As one of the many project developed by Francis Kéré for the 23rd International Exhibition, the work consists of a long wall that, during the day of the International Exhibition, will be adorned with a participative mural. Visitors are invited to co-create the piece, hence the title, by painting symbols based on the symbolism of West African vernacular architecture.
Much more than mere decorations, these patterns express the values and beliefs of the village, which was first settled in the 15th century and serves as the royal court of the Kassena people. The symbols showcase traditional fabric patterns, speak of musical traditions and familial bloodlines, and most importantly signify animals and their place in this world. The symbols derive from a worldview that sees all sentient creatures – whether human or non-human – as equals that need to share natural resources in harmony.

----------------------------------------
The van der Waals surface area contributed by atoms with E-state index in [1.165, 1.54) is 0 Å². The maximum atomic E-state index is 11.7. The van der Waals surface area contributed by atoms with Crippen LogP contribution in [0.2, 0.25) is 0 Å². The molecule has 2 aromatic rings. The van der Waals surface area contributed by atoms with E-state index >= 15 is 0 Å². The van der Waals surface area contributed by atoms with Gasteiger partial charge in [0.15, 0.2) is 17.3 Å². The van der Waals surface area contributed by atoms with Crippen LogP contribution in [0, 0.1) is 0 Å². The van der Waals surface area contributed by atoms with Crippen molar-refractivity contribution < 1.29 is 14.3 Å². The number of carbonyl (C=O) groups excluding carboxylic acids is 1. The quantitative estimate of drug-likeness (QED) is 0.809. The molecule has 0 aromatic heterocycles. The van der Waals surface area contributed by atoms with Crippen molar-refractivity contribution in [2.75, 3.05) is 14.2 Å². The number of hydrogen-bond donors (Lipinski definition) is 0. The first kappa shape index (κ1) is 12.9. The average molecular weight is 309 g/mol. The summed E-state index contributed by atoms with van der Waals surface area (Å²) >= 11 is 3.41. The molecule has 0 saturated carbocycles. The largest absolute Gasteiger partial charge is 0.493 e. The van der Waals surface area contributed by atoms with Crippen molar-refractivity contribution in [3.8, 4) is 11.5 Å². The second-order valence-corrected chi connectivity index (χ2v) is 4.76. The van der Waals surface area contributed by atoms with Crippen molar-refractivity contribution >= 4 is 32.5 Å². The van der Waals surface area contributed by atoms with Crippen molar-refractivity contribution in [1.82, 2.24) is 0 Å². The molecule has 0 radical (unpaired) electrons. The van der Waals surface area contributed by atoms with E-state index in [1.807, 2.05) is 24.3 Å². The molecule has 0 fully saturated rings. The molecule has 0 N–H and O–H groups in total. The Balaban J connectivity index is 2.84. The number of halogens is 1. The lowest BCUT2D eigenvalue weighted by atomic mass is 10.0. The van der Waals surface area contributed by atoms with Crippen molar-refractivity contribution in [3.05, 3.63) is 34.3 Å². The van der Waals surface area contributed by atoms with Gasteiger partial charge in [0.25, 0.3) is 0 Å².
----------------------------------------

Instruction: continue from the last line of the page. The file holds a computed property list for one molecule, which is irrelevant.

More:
Just like the other interventions designed and developed by Francis Kéré at the 23rd International Exhibition, this project tackles Eurocentric conversations about the present and future, inviting people to discover knowledge too often overlooked that should be taken into the “Unknown Unknowns” that is ahead.